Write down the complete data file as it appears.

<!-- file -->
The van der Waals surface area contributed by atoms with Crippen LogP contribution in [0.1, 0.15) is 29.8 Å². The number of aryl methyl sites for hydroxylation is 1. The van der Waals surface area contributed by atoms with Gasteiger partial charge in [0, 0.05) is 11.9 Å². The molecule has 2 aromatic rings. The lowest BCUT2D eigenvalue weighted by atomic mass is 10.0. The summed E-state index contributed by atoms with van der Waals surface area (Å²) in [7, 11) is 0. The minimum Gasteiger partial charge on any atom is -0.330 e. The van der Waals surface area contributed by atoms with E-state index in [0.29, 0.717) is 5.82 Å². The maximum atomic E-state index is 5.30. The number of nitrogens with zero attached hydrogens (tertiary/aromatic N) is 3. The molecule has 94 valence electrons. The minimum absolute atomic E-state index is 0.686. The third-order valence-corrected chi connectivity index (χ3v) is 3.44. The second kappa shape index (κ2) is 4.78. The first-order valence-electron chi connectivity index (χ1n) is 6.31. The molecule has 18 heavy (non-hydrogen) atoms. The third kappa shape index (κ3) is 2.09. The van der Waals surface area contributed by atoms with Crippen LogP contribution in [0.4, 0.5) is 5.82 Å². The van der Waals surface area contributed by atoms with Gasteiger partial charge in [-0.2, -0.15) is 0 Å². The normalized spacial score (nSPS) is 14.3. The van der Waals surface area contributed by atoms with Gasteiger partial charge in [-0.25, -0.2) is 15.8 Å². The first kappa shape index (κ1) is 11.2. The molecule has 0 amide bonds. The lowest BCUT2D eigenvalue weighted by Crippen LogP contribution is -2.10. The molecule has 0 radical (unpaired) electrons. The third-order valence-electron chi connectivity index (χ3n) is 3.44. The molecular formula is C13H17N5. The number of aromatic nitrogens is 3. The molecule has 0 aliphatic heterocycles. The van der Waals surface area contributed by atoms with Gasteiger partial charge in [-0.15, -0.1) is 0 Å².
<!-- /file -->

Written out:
The van der Waals surface area contributed by atoms with Crippen LogP contribution in [0.1, 0.15) is 29.8 Å². The number of aryl methyl sites for hydroxylation is 1. The van der Waals surface area contributed by atoms with Gasteiger partial charge in [0, 0.05) is 11.9 Å². The molecule has 2 aromatic rings. The lowest BCUT2D eigenvalue weighted by atomic mass is 10.0. The summed E-state index contributed by atoms with van der Waals surface area (Å²) in [7, 11) is 0. The minimum Gasteiger partial charge on any atom is -0.330 e. The van der Waals surface area contributed by atoms with E-state index in [0.29, 0.717) is 5.82 Å². The maximum atomic E-state index is 5.30. The number of nitrogens with zero attached hydrogens (tertiary/aromatic N) is 3. The molecule has 94 valence electrons. The minimum absolute atomic E-state index is 0.686. The third-order valence-corrected chi connectivity index (χ3v) is 3.44. The second kappa shape index (κ2) is 4.78. The first-order valence-electron chi connectivity index (χ1n) is 6.31. The molecule has 18 heavy (non-hydrogen) atoms. The third kappa shape index (κ3) is 2.09. The van der Waals surface area contributed by atoms with Crippen LogP contribution in [0.4, 0.5) is 5.82 Å². The van der Waals surface area contributed by atoms with Gasteiger partial charge in [-0.2, -0.15) is 0 Å². The normalized spacial score (nSPS) is 14.3. The van der Waals surface area contributed by atoms with Gasteiger partial charge in [-0.25, -0.2) is 15.8 Å². The first kappa shape index (κ1) is 11.2. The molecule has 0 amide bonds. The lowest BCUT2D eigenvalue weighted by Crippen LogP contribution is -2.10. The molecule has 0 radical (unpaired) electrons. The third-order valence-electron chi connectivity index (χ3n) is 3.44. The molecular formula is C13H17N5. The number of aromatic nitrogens is 3. The molecule has 0 aliphatic heterocycles. The van der Waals surface area contributed by atoms with Gasteiger partial charge in [-0.15, -0.1) is 0 Å².